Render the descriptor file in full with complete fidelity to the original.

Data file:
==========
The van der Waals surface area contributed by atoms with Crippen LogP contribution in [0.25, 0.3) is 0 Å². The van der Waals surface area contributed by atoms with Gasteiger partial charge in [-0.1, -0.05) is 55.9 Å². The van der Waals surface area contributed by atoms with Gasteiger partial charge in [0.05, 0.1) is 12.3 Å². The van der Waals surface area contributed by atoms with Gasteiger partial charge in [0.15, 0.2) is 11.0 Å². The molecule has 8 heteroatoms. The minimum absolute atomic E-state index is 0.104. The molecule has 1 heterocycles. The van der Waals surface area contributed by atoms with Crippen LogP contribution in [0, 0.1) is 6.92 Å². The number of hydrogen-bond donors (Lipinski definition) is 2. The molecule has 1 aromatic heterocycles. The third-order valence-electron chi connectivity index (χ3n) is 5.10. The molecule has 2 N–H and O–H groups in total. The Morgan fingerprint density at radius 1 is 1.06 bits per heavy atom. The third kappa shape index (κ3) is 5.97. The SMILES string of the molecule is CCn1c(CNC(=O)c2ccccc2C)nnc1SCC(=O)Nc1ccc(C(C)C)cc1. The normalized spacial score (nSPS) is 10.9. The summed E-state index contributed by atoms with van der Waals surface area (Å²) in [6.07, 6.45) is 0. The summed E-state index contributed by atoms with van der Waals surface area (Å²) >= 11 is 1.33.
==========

The van der Waals surface area contributed by atoms with Crippen LogP contribution in [0.25, 0.3) is 0 Å². The van der Waals surface area contributed by atoms with Gasteiger partial charge in [-0.1, -0.05) is 55.9 Å². The van der Waals surface area contributed by atoms with Gasteiger partial charge in [0.05, 0.1) is 12.3 Å². The van der Waals surface area contributed by atoms with Gasteiger partial charge in [0.15, 0.2) is 11.0 Å². The molecule has 8 heteroatoms. The minimum absolute atomic E-state index is 0.104. The molecule has 1 heterocycles. The van der Waals surface area contributed by atoms with Crippen LogP contribution in [0, 0.1) is 6.92 Å². The number of hydrogen-bond donors (Lipinski definition) is 2. The molecule has 1 aromatic heterocycles. The third-order valence-electron chi connectivity index (χ3n) is 5.10. The molecule has 2 N–H and O–H groups in total. The Morgan fingerprint density at radius 1 is 1.06 bits per heavy atom. The third kappa shape index (κ3) is 5.97. The SMILES string of the molecule is CCn1c(CNC(=O)c2ccccc2C)nnc1SCC(=O)Nc1ccc(C(C)C)cc1. The normalized spacial score (nSPS) is 10.9. The summed E-state index contributed by atoms with van der Waals surface area (Å²) in [6.07, 6.45) is 0. The summed E-state index contributed by atoms with van der Waals surface area (Å²) >= 11 is 1.33.